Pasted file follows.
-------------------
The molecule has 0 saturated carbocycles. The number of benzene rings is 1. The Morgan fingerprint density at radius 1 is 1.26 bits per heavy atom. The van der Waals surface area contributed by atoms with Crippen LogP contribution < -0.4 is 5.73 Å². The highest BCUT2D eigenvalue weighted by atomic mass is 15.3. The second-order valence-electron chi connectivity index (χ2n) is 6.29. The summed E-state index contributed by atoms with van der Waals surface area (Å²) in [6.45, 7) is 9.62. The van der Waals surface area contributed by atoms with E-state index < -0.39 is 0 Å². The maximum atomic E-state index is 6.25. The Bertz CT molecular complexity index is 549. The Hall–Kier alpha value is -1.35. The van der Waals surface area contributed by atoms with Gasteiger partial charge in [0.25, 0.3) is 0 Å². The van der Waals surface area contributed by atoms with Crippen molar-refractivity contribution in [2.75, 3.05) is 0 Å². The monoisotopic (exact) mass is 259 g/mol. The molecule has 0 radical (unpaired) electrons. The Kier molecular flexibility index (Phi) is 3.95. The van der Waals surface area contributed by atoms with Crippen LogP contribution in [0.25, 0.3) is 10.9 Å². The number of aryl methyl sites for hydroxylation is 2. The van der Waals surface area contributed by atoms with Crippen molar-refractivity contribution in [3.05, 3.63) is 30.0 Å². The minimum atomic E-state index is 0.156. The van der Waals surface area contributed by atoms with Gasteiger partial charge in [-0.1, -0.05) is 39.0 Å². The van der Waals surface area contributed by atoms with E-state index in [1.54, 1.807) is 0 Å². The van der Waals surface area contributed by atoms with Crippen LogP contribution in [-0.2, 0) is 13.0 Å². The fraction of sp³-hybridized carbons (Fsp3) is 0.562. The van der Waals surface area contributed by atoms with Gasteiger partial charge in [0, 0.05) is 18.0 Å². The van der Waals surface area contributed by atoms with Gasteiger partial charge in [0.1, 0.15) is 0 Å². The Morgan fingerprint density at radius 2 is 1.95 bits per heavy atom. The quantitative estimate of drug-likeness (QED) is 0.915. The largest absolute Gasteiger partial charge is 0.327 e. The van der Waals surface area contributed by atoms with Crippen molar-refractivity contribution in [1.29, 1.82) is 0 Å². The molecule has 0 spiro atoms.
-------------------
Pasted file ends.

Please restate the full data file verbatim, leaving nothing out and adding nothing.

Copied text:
The molecule has 0 saturated carbocycles. The number of benzene rings is 1. The Morgan fingerprint density at radius 1 is 1.26 bits per heavy atom. The van der Waals surface area contributed by atoms with Crippen LogP contribution < -0.4 is 5.73 Å². The highest BCUT2D eigenvalue weighted by atomic mass is 15.3. The second-order valence-electron chi connectivity index (χ2n) is 6.29. The summed E-state index contributed by atoms with van der Waals surface area (Å²) in [6.45, 7) is 9.62. The van der Waals surface area contributed by atoms with E-state index < -0.39 is 0 Å². The maximum atomic E-state index is 6.25. The Bertz CT molecular complexity index is 549. The Hall–Kier alpha value is -1.35. The van der Waals surface area contributed by atoms with Gasteiger partial charge in [0.25, 0.3) is 0 Å². The van der Waals surface area contributed by atoms with Crippen molar-refractivity contribution in [2.75, 3.05) is 0 Å². The monoisotopic (exact) mass is 259 g/mol. The molecule has 0 radical (unpaired) electrons. The Kier molecular flexibility index (Phi) is 3.95. The van der Waals surface area contributed by atoms with Crippen LogP contribution in [0.25, 0.3) is 10.9 Å². The number of aryl methyl sites for hydroxylation is 2. The van der Waals surface area contributed by atoms with Crippen molar-refractivity contribution in [3.05, 3.63) is 30.0 Å². The minimum atomic E-state index is 0.156. The van der Waals surface area contributed by atoms with Gasteiger partial charge in [-0.1, -0.05) is 39.0 Å². The van der Waals surface area contributed by atoms with E-state index in [1.54, 1.807) is 0 Å². The van der Waals surface area contributed by atoms with Crippen LogP contribution in [-0.2, 0) is 13.0 Å². The fraction of sp³-hybridized carbons (Fsp3) is 0.562. The van der Waals surface area contributed by atoms with Gasteiger partial charge in [0, 0.05) is 18.0 Å². The van der Waals surface area contributed by atoms with Gasteiger partial charge in [0.1, 0.15) is 0 Å². The Morgan fingerprint density at radius 2 is 1.95 bits per heavy atom. The quantitative estimate of drug-likeness (QED) is 0.915. The largest absolute Gasteiger partial charge is 0.327 e. The van der Waals surface area contributed by atoms with Crippen molar-refractivity contribution in [1.29, 1.82) is 0 Å². The molecule has 0 spiro atoms.